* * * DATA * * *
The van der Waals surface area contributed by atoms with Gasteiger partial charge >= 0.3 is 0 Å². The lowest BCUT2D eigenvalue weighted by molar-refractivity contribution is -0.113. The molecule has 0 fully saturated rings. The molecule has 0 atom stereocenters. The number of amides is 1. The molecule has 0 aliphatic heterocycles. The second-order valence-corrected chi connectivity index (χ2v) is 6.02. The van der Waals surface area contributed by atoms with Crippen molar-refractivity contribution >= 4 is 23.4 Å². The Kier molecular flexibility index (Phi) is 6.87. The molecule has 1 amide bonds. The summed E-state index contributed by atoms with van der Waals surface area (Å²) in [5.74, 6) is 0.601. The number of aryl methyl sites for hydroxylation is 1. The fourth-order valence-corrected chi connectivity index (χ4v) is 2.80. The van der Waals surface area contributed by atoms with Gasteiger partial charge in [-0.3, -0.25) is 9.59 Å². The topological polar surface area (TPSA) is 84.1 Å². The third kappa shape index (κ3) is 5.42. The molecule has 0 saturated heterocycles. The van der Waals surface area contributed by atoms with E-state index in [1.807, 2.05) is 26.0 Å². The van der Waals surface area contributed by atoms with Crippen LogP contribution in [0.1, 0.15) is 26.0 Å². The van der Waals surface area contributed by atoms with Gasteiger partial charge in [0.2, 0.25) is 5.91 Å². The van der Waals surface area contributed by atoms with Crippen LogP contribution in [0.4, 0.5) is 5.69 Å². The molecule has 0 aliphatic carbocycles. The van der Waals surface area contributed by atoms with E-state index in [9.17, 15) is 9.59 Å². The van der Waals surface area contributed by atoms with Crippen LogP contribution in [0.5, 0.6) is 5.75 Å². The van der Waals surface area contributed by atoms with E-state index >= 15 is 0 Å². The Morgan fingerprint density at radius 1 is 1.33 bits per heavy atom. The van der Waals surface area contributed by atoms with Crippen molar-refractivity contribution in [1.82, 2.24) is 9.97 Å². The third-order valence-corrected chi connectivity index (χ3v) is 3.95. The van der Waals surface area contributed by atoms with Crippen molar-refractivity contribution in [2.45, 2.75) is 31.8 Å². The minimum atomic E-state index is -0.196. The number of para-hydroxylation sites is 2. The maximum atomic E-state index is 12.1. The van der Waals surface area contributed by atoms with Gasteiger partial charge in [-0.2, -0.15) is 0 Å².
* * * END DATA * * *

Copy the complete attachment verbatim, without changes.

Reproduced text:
The van der Waals surface area contributed by atoms with Gasteiger partial charge >= 0.3 is 0 Å². The lowest BCUT2D eigenvalue weighted by molar-refractivity contribution is -0.113. The molecule has 0 fully saturated rings. The molecule has 0 atom stereocenters. The number of amides is 1. The molecule has 0 aliphatic heterocycles. The second-order valence-corrected chi connectivity index (χ2v) is 6.02. The van der Waals surface area contributed by atoms with Crippen molar-refractivity contribution >= 4 is 23.4 Å². The Kier molecular flexibility index (Phi) is 6.87. The molecule has 1 amide bonds. The summed E-state index contributed by atoms with van der Waals surface area (Å²) in [5.74, 6) is 0.601. The number of aryl methyl sites for hydroxylation is 1. The fourth-order valence-corrected chi connectivity index (χ4v) is 2.80. The van der Waals surface area contributed by atoms with Gasteiger partial charge in [-0.3, -0.25) is 9.59 Å². The topological polar surface area (TPSA) is 84.1 Å². The third kappa shape index (κ3) is 5.42. The molecule has 0 saturated heterocycles. The van der Waals surface area contributed by atoms with E-state index in [1.807, 2.05) is 26.0 Å². The van der Waals surface area contributed by atoms with Crippen LogP contribution in [0.1, 0.15) is 26.0 Å². The van der Waals surface area contributed by atoms with Gasteiger partial charge in [0.2, 0.25) is 5.91 Å². The van der Waals surface area contributed by atoms with Crippen LogP contribution in [0.4, 0.5) is 5.69 Å². The molecule has 0 aliphatic carbocycles. The van der Waals surface area contributed by atoms with E-state index in [9.17, 15) is 9.59 Å². The van der Waals surface area contributed by atoms with Crippen LogP contribution in [0.5, 0.6) is 5.75 Å². The van der Waals surface area contributed by atoms with E-state index >= 15 is 0 Å². The Morgan fingerprint density at radius 1 is 1.33 bits per heavy atom. The van der Waals surface area contributed by atoms with Crippen molar-refractivity contribution in [1.82, 2.24) is 9.97 Å². The third-order valence-corrected chi connectivity index (χ3v) is 3.95. The van der Waals surface area contributed by atoms with Crippen molar-refractivity contribution in [2.45, 2.75) is 31.8 Å². The minimum atomic E-state index is -0.196. The number of para-hydroxylation sites is 2. The maximum atomic E-state index is 12.1. The van der Waals surface area contributed by atoms with Gasteiger partial charge in [-0.2, -0.15) is 0 Å².